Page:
In addition to host and environmental factors, the assembly and stability of the plant microbiome were also strongly affected by microbe-microbe interactions [2, 40, 41]. Potential microbial interactions across different habitats can be characterized using microbial co-occurrence network analysis [41,42,43]. The network hubs (hub taxa) which frequently interact with other taxa in microbial networks were considered as the mediators and gatekeepers of microbial communities and played a crucial role in plant microbiome development, host nutrient acquirement and fitness [24, 41, 44, 45]. Accordingly, a recent study on Arabidopsis root-microbiota showed that microbial interkingdom interactions among bacteria, fungi and oomycetes could greatly promote Arabidopsis survival, and that bacteria played a vital role in protecting plants against pathogens and maintaining microbial interkingdom balance for plant health . Knowledge is lacking however on bacterial-fungal interactions along the soil–plant continuum and how these respond to changes across plant developmental stages, and to what extent these complex interkingdom interactions affect the microbiome dynamics and host performance.
In this study, maize grown in two main agricultural production areas with contrasting soil type and climate condition in China and received different fertilization practices was used as a study model. The dynamics of both bacterial and fungal communities were investigated over three developmental stages (seedling, tasseling and mature stages) across 432 samples from soils (bulk soil and rhizosphere), multiple plant compartment niches (rhizoplane, root endosphere, phylloplane, leaf endosphere, and grain), and plastic leaf (representing local environment background). Specifically, our aims were to (1) uncover the mechanisms of soil and crop microbiome assembly along with plant developmental stages during which microbiomes are interactively influenced by plant development and multiple environmental factors such as soil type, climate and fertilization practice; and (2) disentangle the temporal dynamics of microbial interkingdom network and the ecological function of bacterial and fungal communities across plant developmental stages. We hypothesized that (1) plant development would dominate over environmental factors in shaping plant microbiomes and thus exert greater deterministic selection on them, while it might be vice reverse for soil microbiomes, and the phylloplane microbiome would be more dynamic as a result of multiple effect from host selection and seasonal environmental factors; and (2) the microbial composition, interkingdom network patterns and potential function would alter across plant developmental stages as plant physiological status and seasonal environmental factors would vary greatly, and bacteria and fungi may alternatively function at different stages.
Materials and methods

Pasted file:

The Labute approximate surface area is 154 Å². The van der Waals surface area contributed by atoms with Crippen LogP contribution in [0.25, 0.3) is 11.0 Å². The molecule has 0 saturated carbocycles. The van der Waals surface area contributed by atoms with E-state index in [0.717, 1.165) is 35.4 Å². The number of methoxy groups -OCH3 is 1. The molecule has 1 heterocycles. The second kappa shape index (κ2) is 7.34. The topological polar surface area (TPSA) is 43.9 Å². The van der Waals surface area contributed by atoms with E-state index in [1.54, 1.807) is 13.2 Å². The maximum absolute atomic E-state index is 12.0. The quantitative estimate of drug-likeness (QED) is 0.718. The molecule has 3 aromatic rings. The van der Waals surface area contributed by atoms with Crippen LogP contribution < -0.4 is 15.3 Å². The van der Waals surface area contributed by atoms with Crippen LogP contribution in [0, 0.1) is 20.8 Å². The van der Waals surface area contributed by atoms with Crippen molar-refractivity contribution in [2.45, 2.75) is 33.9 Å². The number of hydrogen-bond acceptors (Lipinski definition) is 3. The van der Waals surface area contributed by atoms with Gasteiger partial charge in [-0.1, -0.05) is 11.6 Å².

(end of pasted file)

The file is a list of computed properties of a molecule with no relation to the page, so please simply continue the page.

Field experiment description and sampling
The field experiments were located in Xuchang, Henan province (XC, 34°08′20.4"N, 113°48′34.9"E; northern China), and Qujing, Yunnan province (QJ, 25°09′40.8"N, 104°01′51.5"E; southwest China). The fertilization trial with maize and wheat/barley rotation was established in spring of 2016 with seven different fertilization treatments as previously described [33, 46]. To estimate the influence of seasonal environmental factors (e.g. air, dust, temperature, rainfall and UV) on maize phylloplane microbiomes, artificial plants made of plastic material with a height of 1.5 m were planted as “background controls” in the field when the maize was sown (Fig. S1).
Sample collections in two sites were performed in June, August and September of 2017, corresponding to maize seedling, tasseling and mature stage, respectively. For each time point, leaf, root, rhizosphere soil, and bulk soil samples were collected from each plot following our previous method [33, 46]. The plastic leaf samples were also collected from each time point and maize grain samples were collected at the mature stage. As the study mainly aimed at the temporal dynamics of soil and crop microbiomes, we focused on six compartments (bulk soil, rhizosphere, rhizoplane, root endosphere, phylloplane and leaf endosphere) in three treatments (control, 80%N, and 80%NS). We also included phylloplane samples from other four treatments (N, 80%NI, 80%NKle, and 80%NSB), as our previous studies suggested that the phylloplane niche was a hotspot of plant-microbe-environment interactions and affected by both host and environments . In total, we collected 432 samples for microbial community analysis. More information on fertilization treatment, field management and sampling is provided in the supplementary materials “Method S1” and our previous publications [33, 46].
All samples for molecular work were transported to the lab on dry ice and stored at −80 °C until further processing. Soil physicochemical characteristics (e.g. pH, NH4+-N and NO3−-N, Table S1) and enzyme activities related to C, N, and P cycling (e.g. nitrogenase activity and phosphatase) were measured according to previous protocols [46,47,48]. The crop yield was measured at each harvest season based on the field harvest .